Expect the unexpected

expectationAdvent is not only the time to prepare for Christmas, it is also the start of a new Church year. On New Year’s Day, 1st January, my sister, my parents and myself used to go and visit my grandmother. She was not always a ‘glass-half-full’ person to say the least. One year, as we arrived, the first thing she said was ‘It’s going to be a difficult year’. It quickly became our family mantra on New Year’s Day.

Of course, the sad truth about a prediction like this is that it may well become reality for those who expectantly wait for difficulty to arise. Not always: we may be pleasantly surprised by that which lies ahead of us, but our expectations do colour our experience.

We were discussing this very topic in our Philosophy lesson this week when we looked at religious experience. The question that arose was whether we can experience God, for example, if we are non-believers? Some people say that this is exactly what a conversion experience is about, such as the experience that Saul had on the road to Damascus. On the other hand, some people see God in nature, whereas others may experience the same awe, but would not attribute this to a divine creator.

Famous non-religious examples can be found in the development of scientific insight. For instance, Einstein’s first attempt to apply his theory of general relativity to the universe did not work entirely satisfactory because Einstein himself believed that the universe was static, and could not conceive of anything else. It was only later, through the observations and theories proposed by others, that he realised the universe was expanding, and this made his own theory fit the experiments much more naturally.

Back to religion for a moment: Augustine had this insight too, that we can’t really know what comes first in our faith: our knowledge or our expectation. He writes and prays at the start of his Confessions “Grant me Lord to know and to understand which comes first – to call upon you or to praise you, and whether knowing you precedes on calling upon you”. Can we pray to a God if we’re not sure whether he exists? But how do we know if not through prayer?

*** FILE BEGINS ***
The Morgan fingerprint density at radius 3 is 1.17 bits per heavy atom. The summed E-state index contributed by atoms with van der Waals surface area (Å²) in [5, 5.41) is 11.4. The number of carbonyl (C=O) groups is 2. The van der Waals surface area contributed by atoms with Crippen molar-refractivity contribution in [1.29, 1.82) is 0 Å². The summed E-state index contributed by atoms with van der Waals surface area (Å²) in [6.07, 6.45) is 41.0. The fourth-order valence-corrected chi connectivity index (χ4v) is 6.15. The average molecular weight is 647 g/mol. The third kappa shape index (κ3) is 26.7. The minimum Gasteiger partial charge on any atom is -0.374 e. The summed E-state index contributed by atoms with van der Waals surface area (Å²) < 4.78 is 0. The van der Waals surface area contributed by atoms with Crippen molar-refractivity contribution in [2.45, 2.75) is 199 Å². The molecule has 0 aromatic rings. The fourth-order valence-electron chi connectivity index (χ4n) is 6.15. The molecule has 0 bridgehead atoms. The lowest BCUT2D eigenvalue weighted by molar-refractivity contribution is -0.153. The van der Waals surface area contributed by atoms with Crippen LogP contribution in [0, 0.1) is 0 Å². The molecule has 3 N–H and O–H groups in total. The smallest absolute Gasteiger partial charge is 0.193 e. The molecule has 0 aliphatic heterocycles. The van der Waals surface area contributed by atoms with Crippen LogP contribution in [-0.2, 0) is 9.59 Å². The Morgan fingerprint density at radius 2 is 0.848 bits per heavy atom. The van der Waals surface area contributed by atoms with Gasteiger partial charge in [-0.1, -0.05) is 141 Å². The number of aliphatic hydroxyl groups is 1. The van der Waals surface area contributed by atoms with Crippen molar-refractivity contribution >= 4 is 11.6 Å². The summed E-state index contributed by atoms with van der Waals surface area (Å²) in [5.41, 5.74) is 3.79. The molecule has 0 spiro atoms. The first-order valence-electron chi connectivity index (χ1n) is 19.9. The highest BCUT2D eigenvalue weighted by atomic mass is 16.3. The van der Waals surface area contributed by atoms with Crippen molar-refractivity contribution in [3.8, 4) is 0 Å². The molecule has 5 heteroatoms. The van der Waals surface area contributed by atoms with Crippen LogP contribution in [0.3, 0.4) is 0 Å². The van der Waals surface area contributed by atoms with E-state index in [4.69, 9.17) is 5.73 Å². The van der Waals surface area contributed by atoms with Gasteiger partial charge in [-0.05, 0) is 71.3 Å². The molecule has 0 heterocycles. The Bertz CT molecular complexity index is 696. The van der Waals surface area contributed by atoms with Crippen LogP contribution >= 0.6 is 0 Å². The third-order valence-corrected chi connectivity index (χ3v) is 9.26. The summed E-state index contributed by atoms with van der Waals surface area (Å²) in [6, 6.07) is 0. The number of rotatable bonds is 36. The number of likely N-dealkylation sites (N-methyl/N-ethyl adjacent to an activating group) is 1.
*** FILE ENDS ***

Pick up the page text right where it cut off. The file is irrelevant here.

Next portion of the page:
So, we see that expectations do matter. It is a reminder to us that what we expect may well become what we get. Advent offers us the opportunity to step back from our expectations of ourselves, of others and possibly of God; it offers us the opportunity to make a new start and to try something new. Every once in a while, let’s try to expect the unexpected, let’s hope things can be different.

Almighty God,
give us grace to cast away the works of darkness
and to put on the armour of light,
now in the time of this mortal life,
in which your Son Jesus Christ came to us in great humility;
that on the last day,
when he shall come again in his glorious majesty
to judge the living and the dead,
we may rise to the life immortal;
through him who is alive and reigns with you,
in the unity of the Holy Spirit,
one God, now and for ever. Amen.

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